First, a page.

Published by MARE, March 2017

In September of last year, the Missouri Legislature voted to override Governor Nixon’s veto of House Bill 1432 and thus the bill became law. The new law, Missouri Revised Statute Section 105.264, puts forth requirements that must be followed when certain school district employees are placed on paid administrative leave.

As an initial matter, school districts should remember that probationary teachers are specifically excluded from the definition of “employee” in this new law. As such, none of the requirements of Section 105.264 apply when a probationary teacher is placed on administrative leave. Also, Section 105.264’s requirements do not apply to administrative leave that is unpaid. Thus, while technically the law applies to non-certified employees, as a practical matter, the vast majority of leave for non-certified employees is unpaid leave and the requirements in Section 105.264 won’t apply when that is the case.

Keeping the above definitions and exclusions in mind, Section 105.264 requires that if an employer places an employee on administrative leave, a hearing must be held within sixty days from the date the employee was placed on leave. The law further requires that a hearing and determination may be continued for good cause shown, but shall not be continued past one hundred and eighty days from the date the employee was placed on administrative leave. An important thing to note is that the law does not define “hearing.” The law does not give guidance regarding the purpose of the hearing or what “determination” is to be made, nor the procedure to be followed for same. Accordingly, school districts should consult their board policy and legal counsel for answers to these questions. For example, Missouri Consultants for Education’s board policy provides that the determination the Board must make following the hearing is whether the administrative leave will be continued.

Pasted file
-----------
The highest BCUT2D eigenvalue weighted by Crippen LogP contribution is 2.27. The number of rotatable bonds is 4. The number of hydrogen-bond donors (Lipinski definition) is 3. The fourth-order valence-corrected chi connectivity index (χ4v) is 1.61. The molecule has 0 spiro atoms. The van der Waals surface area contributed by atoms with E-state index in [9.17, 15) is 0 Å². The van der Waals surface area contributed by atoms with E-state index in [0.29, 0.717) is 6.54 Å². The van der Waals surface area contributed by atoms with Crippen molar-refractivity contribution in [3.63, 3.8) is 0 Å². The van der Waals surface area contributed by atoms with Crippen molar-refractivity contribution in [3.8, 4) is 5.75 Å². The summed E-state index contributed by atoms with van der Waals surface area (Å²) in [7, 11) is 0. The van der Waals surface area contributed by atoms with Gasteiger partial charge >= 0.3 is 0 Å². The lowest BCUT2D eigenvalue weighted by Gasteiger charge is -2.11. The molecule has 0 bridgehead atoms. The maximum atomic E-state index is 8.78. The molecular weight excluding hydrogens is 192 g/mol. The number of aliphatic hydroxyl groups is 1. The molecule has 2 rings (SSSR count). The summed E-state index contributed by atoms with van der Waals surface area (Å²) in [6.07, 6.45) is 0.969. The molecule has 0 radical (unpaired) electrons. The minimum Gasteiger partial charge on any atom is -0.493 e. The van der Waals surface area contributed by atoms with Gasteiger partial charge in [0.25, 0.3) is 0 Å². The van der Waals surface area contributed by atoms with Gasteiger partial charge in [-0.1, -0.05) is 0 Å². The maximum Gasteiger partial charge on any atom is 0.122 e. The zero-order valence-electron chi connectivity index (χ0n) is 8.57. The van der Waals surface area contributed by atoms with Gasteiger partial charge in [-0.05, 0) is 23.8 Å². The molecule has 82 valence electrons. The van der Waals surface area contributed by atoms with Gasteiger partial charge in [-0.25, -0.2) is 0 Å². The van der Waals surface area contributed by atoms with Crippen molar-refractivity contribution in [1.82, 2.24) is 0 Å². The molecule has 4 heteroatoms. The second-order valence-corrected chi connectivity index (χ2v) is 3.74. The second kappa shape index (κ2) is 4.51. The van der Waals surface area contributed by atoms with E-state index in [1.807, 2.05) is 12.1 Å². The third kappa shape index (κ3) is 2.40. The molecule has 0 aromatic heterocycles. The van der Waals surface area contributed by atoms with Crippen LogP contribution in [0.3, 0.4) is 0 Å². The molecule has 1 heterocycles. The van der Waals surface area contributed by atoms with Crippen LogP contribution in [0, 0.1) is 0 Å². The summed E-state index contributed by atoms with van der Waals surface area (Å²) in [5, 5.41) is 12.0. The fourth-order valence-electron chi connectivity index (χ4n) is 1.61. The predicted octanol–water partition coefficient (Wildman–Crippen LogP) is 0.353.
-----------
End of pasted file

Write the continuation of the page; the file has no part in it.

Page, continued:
Section 105.264 does provide three circumstances wherein the above hearing timelines do NOT apply. The hearing timelines do NOT apply when:

1) An employer who has placed an employee on administrative leave due to misconduct or an investigation of misconduct refers such misconduct to a law enforcement agency or to another state or federal agency; or

2) A law enforcement agency or other state or federal agency has commenced its own investigation of the misconduct for which the employee was placed on administrative leave; or

3) The employee is removed from administrative leave within 30 days.

For example, if the Children’s Division of the Missouri Department of Social Services is investigating the employee’s misconduct, then the hearing timelines do not apply.

For school districts, another requirement of Section 105.264 is that within thirty days of placing an employee on administrative leave, the school district must inform the board of education of the reason or reasons for the employee’s placement on leave. Should the administrative leave continue through additional board meetings, at every meeting thereafter the board of education must be updated regarding the reason or reasons for the continued placement. This information should be given to the board of education during closed session of the board meeting(s).

Section 105.264 also requires additional due process for the applicable employees placed on administrative leave. The law mandates that within seven days of being placed on administrative leave, an employee must be advised in writing of the general reason or reasons for being placed on administrative leave. This written notification must occur regardless of how many days an employee is on administrative leave. Thus, even if an employee is placed on leave for only one day, the employee must be advised in writing of the reasons for being place on the leave within seven days. The law does provide for confidentiality of the notification to the employee as it specifically states that the document is not subject to the open records requirements under the Missouri Sunshine Law.

Now that Section 105.264 is in effect, school districts must be aware of and adhere to the law’s requirements when placing employees on paid administrative leave, and should contact their legal counsel with any questions or concerns.